New revelations from The Intercept’s examination of a leaked data archive of Brazil’s corruption prosecutions shows how former President Cardoso was spared because prosecutors needed his support. Mike Fox explains
GREG WILPERT It’s The Real News Network and I’m Greg Wilpert in Baltimore. The investigative website, The Intercept, is continuing to rock Brazil’s political landscape with its revelations about judicial bias in the so-called Car Wash corruption investigations that took place over the past few years. On Wednesday, The Intercept released its seventh report in Portuguese, in which it revealed text message conversations between Judge Sergio Moro, Chief Prosecutor Deltan Dallagnol, and among various other investigators of the corruption cases. Not only do these conversations show a high level of coordination between prosecutors and Judge Moro, but also that political favoritism was a factor in deciding which cases to pursue. The Intercept’s revelations are based on a massive archive of internal communications conducted by prosecutors and judges that The Intercept received from an anonymous source. So far, The Intercept has analyzed only a tiny fraction of this archive.
Joining me now from Florianopolis, Brazil to discuss the latest revelations and their effect on Brazil’s politics, is Mike Fox. Mike is a freelance reporter and regular contributor to The Real News Network and to many other media outlets. Thanks again, Mike, for joining us today.
MIKE FOX Thanks, Greg.
GREG WILPERT So this is the seventh Intercept report, which has not yet been published in English, and it refers specifically to the investigation of President Fernando Henrique Cardoso, also known by his initials, FHC, who was President of Brazil from 1995 to 2002. What was he being investigated for, and how does what has been revealed about this case show political bias in the Lava Jato, or Car Wash investigation?
MIKE FOX So, Greg, this is pretty massive. At one point, the prosecution team, the Lava Jato prosecution team, they were sent these documents in which it showed that A—Fernando Henrique Cardoso had asked Marcel Odebrecht—Odebrecht, if you remember, was one of the main construction companies within the whole Lava Jato scandal, the whole Petrobras scandal, and they had just paid kickbacks and bribes to dozens, hundreds of people not just in Brazil, but around the region. And in this, Fernando Henrique Cardoso is asking for Marcelo Odebrecht for essentially some money that he needs urgently for electoral campaigns. And then, in another document that was received and that was sent to the telegram messages of this, kind of, secret group within the task force, it shows that he literally, his institute, the Fernando Henrique Cardoso Institute received monthly sums from Odebrecht during a year period from 2011 to 2012, totaling roughly $500,000-$600,000, so this was very clear. At the time this hit the chat group, people blew up, “oh my God. This is crazy. This is insane.”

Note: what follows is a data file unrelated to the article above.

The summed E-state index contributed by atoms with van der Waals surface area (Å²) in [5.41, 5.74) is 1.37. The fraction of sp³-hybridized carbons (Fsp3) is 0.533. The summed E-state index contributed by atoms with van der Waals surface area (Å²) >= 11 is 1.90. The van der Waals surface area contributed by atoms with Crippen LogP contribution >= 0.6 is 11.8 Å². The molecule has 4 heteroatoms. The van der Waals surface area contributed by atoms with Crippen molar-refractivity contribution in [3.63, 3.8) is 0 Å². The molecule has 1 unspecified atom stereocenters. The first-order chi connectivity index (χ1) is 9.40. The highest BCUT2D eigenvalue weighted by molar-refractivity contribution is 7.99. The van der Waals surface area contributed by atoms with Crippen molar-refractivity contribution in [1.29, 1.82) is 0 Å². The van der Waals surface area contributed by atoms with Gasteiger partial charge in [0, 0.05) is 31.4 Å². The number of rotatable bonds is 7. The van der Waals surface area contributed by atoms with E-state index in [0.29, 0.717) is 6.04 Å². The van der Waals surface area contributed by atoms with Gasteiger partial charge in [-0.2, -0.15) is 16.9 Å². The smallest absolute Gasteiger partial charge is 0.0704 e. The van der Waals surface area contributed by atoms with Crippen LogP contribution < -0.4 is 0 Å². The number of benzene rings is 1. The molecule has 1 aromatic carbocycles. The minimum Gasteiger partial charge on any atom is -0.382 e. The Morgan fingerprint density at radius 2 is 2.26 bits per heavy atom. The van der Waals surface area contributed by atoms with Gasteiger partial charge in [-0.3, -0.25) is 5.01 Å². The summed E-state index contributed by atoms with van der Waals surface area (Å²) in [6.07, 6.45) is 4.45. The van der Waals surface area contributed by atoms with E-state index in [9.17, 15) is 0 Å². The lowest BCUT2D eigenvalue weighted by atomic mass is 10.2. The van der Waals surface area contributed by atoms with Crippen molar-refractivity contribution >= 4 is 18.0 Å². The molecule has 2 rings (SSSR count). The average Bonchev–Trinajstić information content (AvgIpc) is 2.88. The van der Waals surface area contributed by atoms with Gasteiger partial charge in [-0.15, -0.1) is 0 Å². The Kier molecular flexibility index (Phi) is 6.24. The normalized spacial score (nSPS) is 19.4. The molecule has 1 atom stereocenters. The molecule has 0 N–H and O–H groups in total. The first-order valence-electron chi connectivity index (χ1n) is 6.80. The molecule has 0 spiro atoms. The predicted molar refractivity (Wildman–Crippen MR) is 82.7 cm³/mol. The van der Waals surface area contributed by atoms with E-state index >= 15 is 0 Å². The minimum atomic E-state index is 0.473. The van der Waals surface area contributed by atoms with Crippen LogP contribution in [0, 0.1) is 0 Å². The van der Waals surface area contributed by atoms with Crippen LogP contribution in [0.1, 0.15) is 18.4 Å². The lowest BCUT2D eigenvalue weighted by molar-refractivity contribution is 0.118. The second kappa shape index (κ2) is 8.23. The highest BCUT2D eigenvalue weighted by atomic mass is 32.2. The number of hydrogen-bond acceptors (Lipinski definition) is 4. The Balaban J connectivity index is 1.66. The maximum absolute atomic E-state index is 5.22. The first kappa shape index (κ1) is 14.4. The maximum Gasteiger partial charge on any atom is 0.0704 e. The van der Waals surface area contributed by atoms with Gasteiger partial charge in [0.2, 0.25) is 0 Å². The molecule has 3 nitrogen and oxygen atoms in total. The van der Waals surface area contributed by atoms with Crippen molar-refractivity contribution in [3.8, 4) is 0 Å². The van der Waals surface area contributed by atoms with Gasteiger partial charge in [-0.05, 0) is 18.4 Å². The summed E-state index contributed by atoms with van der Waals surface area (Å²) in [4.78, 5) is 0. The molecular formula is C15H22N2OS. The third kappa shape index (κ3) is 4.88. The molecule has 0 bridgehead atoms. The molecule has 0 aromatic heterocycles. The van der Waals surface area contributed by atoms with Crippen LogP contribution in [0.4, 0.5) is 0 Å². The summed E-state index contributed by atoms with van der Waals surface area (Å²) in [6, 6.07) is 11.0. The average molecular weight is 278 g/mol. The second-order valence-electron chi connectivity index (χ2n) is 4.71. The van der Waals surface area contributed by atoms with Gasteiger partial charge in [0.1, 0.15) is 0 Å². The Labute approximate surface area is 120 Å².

Now, at the same time, Deltan Dallagnol was chatting with Moro. And in this case, Moro actually says, “listen, you might want to be careful with that because we don’t want to hurt someone who is supportive of the investigations.” So, this is a very clear situation where they’ve got a ton of dirt on this former president. And it’s so clear, people jovial in these chat messages and literally Moro was saying, wait, wait, wait. Slow down. Now, in hindsight, we’re looking at this now. First off, Fernando Henrique Cardoso was a member of the PSDB Party, the Social Democratic Party, the staunch enemies of the Worker’s Party. It was long-assumed by people, particularly the left in Brazil, that these were close allies of Moro, particularly because the people who were being investigated in many cases were not the PSDB, so the Car Wash investigations would go after particularly people in the Worker’s Party. The idea was to completely taint their image, but also smaller parties that began to be fined, but PSDB was largely left off the table.
In this case, even within the task force chat group, they were talking about how this is a really good thing because it can show their impartiality within this case. But the fact that Moro actually came out saying, “hold on. Wait. We don’t want to hurt the reputation of someone, or we don’t want to hurt someone that’s supportive of the Lava Jato investigations,” is scandalous and it shows a massive political bias because he was never brought up on these charges. Fernando Henrique Cardoso wasn’t. In fact, in later chat groups while they’re talking, they mentioned him as being someone that’s off the table, that the investigations aren’t happening. So it’s very clear the influence that Sergio Moro had in this case and even though they had dirt on him, and very clear proof of him requesting bribes and receiving them, no steps were taken within the Car Wash investigation.
GREG WILPERT So, one of the issues that has, of course, come up repeatedly is the high degree of coordination between Judge Sergio Moro, who’s now a Minister of Justice under right-wing President Jair Bolsonaro and the Chief Prosecutor Deltan Dallagnol. Now, they clearly coordinated media and prosecutorial strategies, as you mentioned. Tell us about what Sergio Moro himself though, had to say about this in the testimony that he gave to the Brazilian Senate on Wednesday. And how is Brazil’s political class reacting to Moro’s defense and to The Intercept’s revelations?
MIKE FOX Well, first off, during his Senate testimony, he was basically, “there was nothing illegal done. It was completely normal.” The idea was to deflect and really, what the Senate testimony was, it was a situation of trying to gain the narrative over this case, and journalists have pointed that out. Leonardo [inaudible] is one person who’s highlighted how the whole idea in this case, and this was the Senate testimony and there are going to be other events, is the idea of rolling out the pro-Bolsonaro, rolling out the pro-Moro testimony. This was not a situation where the Senate was going to grill him and really dig up some real answers. It was his chance to set the record straight, and I think that’s what we’re going to continue to see. So what he did was he called the investigation itself, the leaks and the revelations, he called the fact that they were even rolling out with this stuff, a criminal organization involved with the release of these leaks.